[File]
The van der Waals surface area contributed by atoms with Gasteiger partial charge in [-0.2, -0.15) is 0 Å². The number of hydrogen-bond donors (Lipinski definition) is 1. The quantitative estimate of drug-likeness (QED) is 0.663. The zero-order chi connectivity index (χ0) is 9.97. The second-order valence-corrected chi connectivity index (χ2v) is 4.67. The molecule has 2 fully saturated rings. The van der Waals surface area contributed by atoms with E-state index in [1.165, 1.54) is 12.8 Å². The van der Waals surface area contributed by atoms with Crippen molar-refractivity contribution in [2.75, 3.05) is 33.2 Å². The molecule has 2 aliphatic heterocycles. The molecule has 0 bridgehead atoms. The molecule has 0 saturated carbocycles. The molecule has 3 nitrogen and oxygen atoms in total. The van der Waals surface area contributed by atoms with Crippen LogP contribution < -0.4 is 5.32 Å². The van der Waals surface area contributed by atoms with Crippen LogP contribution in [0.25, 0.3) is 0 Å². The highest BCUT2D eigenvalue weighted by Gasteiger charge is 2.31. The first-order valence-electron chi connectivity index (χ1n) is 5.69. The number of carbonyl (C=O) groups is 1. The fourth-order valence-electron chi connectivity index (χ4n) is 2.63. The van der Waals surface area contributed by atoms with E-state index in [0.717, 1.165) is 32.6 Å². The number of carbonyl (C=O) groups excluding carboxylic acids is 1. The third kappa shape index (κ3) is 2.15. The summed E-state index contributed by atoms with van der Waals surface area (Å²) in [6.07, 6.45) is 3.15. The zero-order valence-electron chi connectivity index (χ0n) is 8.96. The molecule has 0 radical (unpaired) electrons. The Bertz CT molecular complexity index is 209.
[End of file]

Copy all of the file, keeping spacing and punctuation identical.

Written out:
The van der Waals surface area contributed by atoms with Gasteiger partial charge in [-0.2, -0.15) is 0 Å². The number of hydrogen-bond donors (Lipinski definition) is 1. The quantitative estimate of drug-likeness (QED) is 0.663. The zero-order chi connectivity index (χ0) is 9.97. The second-order valence-corrected chi connectivity index (χ2v) is 4.67. The molecule has 2 fully saturated rings. The van der Waals surface area contributed by atoms with E-state index in [1.165, 1.54) is 12.8 Å². The van der Waals surface area contributed by atoms with Crippen molar-refractivity contribution in [2.75, 3.05) is 33.2 Å². The molecule has 2 aliphatic heterocycles. The molecule has 0 bridgehead atoms. The molecule has 0 saturated carbocycles. The molecule has 3 nitrogen and oxygen atoms in total. The van der Waals surface area contributed by atoms with Crippen LogP contribution < -0.4 is 5.32 Å². The van der Waals surface area contributed by atoms with Crippen LogP contribution in [0.25, 0.3) is 0 Å². The highest BCUT2D eigenvalue weighted by Gasteiger charge is 2.31. The first-order valence-electron chi connectivity index (χ1n) is 5.69. The number of carbonyl (C=O) groups is 1. The fourth-order valence-electron chi connectivity index (χ4n) is 2.63. The van der Waals surface area contributed by atoms with E-state index in [0.717, 1.165) is 32.6 Å². The number of carbonyl (C=O) groups excluding carboxylic acids is 1. The third kappa shape index (κ3) is 2.15. The summed E-state index contributed by atoms with van der Waals surface area (Å²) in [6.07, 6.45) is 3.15. The zero-order valence-electron chi connectivity index (χ0n) is 8.96. The molecule has 0 radical (unpaired) electrons. The Bertz CT molecular complexity index is 209.